Looking to add a small CNC machine to your garage or hackerspace’s arsenal of tools? Like any tools — China has you covered for the cheap options — but the question is, is it worth it? Typically it depends on the tool, but when you can upgrade your 3040 CNC router to use USB instead of a parallel port with the TinyG motion controller… most definitely!
The 3040 or 3020 CNC router is a popular Chinese machine used by many hobbyists — and for good reason. A rigid all-aluminum frame, decent stepper motors and pretty good resolution? It’s not a bad deal for around $1000USD. We’ve covered it many times before. Problem is, the electronics are a bit out-dated. Particularly in the fact that it uses Mach3 with a parallel port… Come on, who has a parallel port these days?
[John Lauer] set out to fix this. The TinyG is a motor controller we’ve covered a few times before as well — it was just waiting to be fitted into a 3040 CNC in order to run a better control system, like ChiliPeppr!
Continue reading “How To Upgrade A Chinese CNC Machine”
[esot.eric] was trying to drive a motor and naturally thought of using pulse width modulation (PWM) to control the motor speed. However, he found that even with a large capacitor, his underpowered power supply would droop before the PWM cycles were complete. So instead of PWM he decided to experiment with pulse density modulation.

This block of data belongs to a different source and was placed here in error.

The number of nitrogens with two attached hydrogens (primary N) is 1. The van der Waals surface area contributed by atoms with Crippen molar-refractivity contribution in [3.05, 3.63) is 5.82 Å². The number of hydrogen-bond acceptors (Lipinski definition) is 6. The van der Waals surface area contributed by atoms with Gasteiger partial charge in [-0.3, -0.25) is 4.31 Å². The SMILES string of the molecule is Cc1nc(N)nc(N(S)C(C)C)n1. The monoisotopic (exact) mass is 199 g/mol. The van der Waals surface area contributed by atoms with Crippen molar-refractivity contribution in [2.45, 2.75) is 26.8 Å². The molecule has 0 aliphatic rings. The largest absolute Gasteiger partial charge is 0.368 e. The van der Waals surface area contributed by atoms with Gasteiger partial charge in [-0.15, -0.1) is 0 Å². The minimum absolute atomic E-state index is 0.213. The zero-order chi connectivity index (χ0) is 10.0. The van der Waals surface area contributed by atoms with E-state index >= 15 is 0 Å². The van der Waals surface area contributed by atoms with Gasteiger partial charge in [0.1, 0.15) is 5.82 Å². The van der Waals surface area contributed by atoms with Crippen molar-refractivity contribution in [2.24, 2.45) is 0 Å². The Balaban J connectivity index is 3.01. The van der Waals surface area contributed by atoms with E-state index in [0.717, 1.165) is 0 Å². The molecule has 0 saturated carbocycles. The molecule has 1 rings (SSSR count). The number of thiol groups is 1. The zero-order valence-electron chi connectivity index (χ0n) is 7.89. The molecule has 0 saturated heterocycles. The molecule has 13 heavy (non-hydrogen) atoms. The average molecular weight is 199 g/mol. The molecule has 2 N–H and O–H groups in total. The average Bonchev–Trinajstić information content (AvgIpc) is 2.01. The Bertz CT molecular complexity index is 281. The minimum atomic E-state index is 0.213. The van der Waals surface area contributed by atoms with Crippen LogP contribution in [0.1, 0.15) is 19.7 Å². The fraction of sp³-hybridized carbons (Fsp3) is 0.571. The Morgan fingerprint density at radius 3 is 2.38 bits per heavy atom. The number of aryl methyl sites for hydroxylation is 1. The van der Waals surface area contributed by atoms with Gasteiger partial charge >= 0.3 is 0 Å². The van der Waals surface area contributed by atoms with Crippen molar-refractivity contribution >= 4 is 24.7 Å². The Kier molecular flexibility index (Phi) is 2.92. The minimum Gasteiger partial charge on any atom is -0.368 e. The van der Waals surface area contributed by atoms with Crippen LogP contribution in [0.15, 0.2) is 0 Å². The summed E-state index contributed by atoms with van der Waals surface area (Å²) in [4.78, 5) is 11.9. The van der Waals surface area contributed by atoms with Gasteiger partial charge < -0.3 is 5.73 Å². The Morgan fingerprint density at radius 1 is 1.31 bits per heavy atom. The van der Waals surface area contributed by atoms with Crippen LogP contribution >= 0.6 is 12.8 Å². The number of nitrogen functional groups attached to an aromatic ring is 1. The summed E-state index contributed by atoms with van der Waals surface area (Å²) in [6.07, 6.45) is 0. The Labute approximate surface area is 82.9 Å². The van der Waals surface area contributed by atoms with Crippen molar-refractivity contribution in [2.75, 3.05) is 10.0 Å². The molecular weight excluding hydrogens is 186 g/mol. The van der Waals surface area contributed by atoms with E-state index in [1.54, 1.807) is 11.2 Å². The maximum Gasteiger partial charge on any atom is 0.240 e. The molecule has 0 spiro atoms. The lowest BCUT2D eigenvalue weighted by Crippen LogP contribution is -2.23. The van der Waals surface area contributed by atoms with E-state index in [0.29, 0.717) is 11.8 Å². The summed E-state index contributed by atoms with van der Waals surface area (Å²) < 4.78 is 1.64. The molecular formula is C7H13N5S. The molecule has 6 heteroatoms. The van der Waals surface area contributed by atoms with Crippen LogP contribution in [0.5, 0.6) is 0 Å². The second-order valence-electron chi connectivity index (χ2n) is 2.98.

The idea is to use smaller pulses over a longer period of time and make the average power equal to the percentage motor speed desired. With a PWM system, for example, if the time period is T, a 50% PWM drive would have the drive high for T/2 and low for the other half of the cycle. With pulse density, each pulse might be T/10 (as an example) and then the output would be on for 1/10, off for 1/10, on for 1/10 and so on, until by time T you’d still get to 50%. The advantage is the output capacitor gets a kick more often and has less opportunity to droop.
Continue reading “Pulse Density Modulation”